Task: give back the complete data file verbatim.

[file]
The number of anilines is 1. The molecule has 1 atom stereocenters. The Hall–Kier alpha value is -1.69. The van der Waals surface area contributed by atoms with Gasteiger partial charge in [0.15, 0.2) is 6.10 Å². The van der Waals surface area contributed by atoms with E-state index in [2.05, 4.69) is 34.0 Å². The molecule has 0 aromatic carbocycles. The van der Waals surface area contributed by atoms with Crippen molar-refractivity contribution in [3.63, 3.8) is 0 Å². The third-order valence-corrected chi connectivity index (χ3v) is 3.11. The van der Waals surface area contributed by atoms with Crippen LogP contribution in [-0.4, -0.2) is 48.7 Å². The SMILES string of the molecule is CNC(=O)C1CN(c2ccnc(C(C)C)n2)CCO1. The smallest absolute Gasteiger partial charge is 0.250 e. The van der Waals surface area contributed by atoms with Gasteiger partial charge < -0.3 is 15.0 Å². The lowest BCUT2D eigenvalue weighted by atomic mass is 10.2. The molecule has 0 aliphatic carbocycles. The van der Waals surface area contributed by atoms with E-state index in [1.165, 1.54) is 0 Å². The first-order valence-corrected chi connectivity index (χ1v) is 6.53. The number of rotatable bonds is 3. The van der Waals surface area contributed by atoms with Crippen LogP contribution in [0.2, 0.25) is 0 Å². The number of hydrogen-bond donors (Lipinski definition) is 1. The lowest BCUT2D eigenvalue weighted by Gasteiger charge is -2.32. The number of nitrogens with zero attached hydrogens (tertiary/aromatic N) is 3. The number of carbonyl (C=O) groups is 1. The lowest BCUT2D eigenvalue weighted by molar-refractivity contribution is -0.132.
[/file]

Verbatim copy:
The number of anilines is 1. The molecule has 1 atom stereocenters. The Hall–Kier alpha value is -1.69. The van der Waals surface area contributed by atoms with Gasteiger partial charge in [0.15, 0.2) is 6.10 Å². The van der Waals surface area contributed by atoms with E-state index in [2.05, 4.69) is 34.0 Å². The molecule has 0 aromatic carbocycles. The van der Waals surface area contributed by atoms with Crippen molar-refractivity contribution in [3.63, 3.8) is 0 Å². The third-order valence-corrected chi connectivity index (χ3v) is 3.11. The van der Waals surface area contributed by atoms with Crippen LogP contribution in [-0.4, -0.2) is 48.7 Å². The SMILES string of the molecule is CNC(=O)C1CN(c2ccnc(C(C)C)n2)CCO1. The smallest absolute Gasteiger partial charge is 0.250 e. The van der Waals surface area contributed by atoms with Gasteiger partial charge < -0.3 is 15.0 Å². The lowest BCUT2D eigenvalue weighted by atomic mass is 10.2. The molecule has 0 aliphatic carbocycles. The van der Waals surface area contributed by atoms with E-state index in [1.165, 1.54) is 0 Å². The first-order valence-corrected chi connectivity index (χ1v) is 6.53. The number of rotatable bonds is 3. The van der Waals surface area contributed by atoms with Crippen LogP contribution in [0.2, 0.25) is 0 Å². The number of hydrogen-bond donors (Lipinski definition) is 1. The lowest BCUT2D eigenvalue weighted by Gasteiger charge is -2.32. The number of nitrogens with zero attached hydrogens (tertiary/aromatic N) is 3. The number of carbonyl (C=O) groups is 1. The lowest BCUT2D eigenvalue weighted by molar-refractivity contribution is -0.132.